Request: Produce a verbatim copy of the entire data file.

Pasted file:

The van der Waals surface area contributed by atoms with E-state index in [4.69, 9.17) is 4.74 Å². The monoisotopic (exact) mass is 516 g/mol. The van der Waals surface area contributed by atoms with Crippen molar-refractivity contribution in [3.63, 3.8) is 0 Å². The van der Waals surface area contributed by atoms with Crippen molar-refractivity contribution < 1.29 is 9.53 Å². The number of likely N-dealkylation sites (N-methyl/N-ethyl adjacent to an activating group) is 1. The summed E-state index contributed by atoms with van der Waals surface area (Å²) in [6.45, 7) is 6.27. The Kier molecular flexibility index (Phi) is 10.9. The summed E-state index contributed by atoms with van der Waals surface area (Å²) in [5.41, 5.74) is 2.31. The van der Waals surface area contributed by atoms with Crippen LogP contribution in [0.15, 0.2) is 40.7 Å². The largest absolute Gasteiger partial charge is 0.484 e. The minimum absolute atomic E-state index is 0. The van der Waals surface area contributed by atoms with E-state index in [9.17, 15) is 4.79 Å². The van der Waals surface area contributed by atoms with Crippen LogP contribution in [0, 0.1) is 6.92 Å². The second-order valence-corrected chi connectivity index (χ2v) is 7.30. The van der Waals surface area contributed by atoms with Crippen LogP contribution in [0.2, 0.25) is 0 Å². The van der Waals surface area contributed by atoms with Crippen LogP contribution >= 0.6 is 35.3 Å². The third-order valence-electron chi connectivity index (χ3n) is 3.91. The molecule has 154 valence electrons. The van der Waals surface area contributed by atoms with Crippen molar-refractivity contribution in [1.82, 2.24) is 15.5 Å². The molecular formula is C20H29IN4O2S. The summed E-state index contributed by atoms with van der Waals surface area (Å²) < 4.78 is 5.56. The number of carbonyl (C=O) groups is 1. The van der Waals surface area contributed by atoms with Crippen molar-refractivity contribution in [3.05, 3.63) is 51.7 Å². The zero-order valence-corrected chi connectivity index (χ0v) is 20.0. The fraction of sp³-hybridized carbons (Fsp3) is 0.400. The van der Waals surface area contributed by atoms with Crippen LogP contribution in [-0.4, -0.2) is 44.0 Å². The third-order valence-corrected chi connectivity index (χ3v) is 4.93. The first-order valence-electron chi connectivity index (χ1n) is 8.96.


The van der Waals surface area contributed by atoms with E-state index in [4.69, 9.17) is 4.74 Å². The monoisotopic (exact) mass is 516 g/mol. The van der Waals surface area contributed by atoms with Crippen molar-refractivity contribution in [3.63, 3.8) is 0 Å². The van der Waals surface area contributed by atoms with Crippen molar-refractivity contribution < 1.29 is 9.53 Å². The number of likely N-dealkylation sites (N-methyl/N-ethyl adjacent to an activating group) is 1. The summed E-state index contributed by atoms with van der Waals surface area (Å²) in [6.45, 7) is 6.27. The Kier molecular flexibility index (Phi) is 10.9. The summed E-state index contributed by atoms with van der Waals surface area (Å²) in [5.41, 5.74) is 2.31. The van der Waals surface area contributed by atoms with Crippen LogP contribution in [0.15, 0.2) is 40.7 Å². The largest absolute Gasteiger partial charge is 0.484 e. The minimum absolute atomic E-state index is 0. The van der Waals surface area contributed by atoms with E-state index in [9.17, 15) is 4.79 Å². The van der Waals surface area contributed by atoms with Crippen LogP contribution in [0, 0.1) is 6.92 Å². The second-order valence-corrected chi connectivity index (χ2v) is 7.30. The van der Waals surface area contributed by atoms with Crippen LogP contribution in [0.2, 0.25) is 0 Å². The van der Waals surface area contributed by atoms with Crippen LogP contribution >= 0.6 is 35.3 Å². The third-order valence-electron chi connectivity index (χ3n) is 3.91. The molecule has 154 valence electrons. The van der Waals surface area contributed by atoms with Crippen molar-refractivity contribution in [1.82, 2.24) is 15.5 Å². The molecular formula is C20H29IN4O2S. The summed E-state index contributed by atoms with van der Waals surface area (Å²) < 4.78 is 5.56. The number of carbonyl (C=O) groups is 1. The van der Waals surface area contributed by atoms with Crippen molar-refractivity contribution in [3.05, 3.63) is 51.7 Å². The zero-order valence-corrected chi connectivity index (χ0v) is 20.0. The fraction of sp³-hybridized carbons (Fsp3) is 0.400. The van der Waals surface area contributed by atoms with Crippen LogP contribution in [-0.4, -0.2) is 44.0 Å². The third-order valence-corrected chi connectivity index (χ3v) is 4.93. The first-order valence-electron chi connectivity index (χ1n) is 8.96.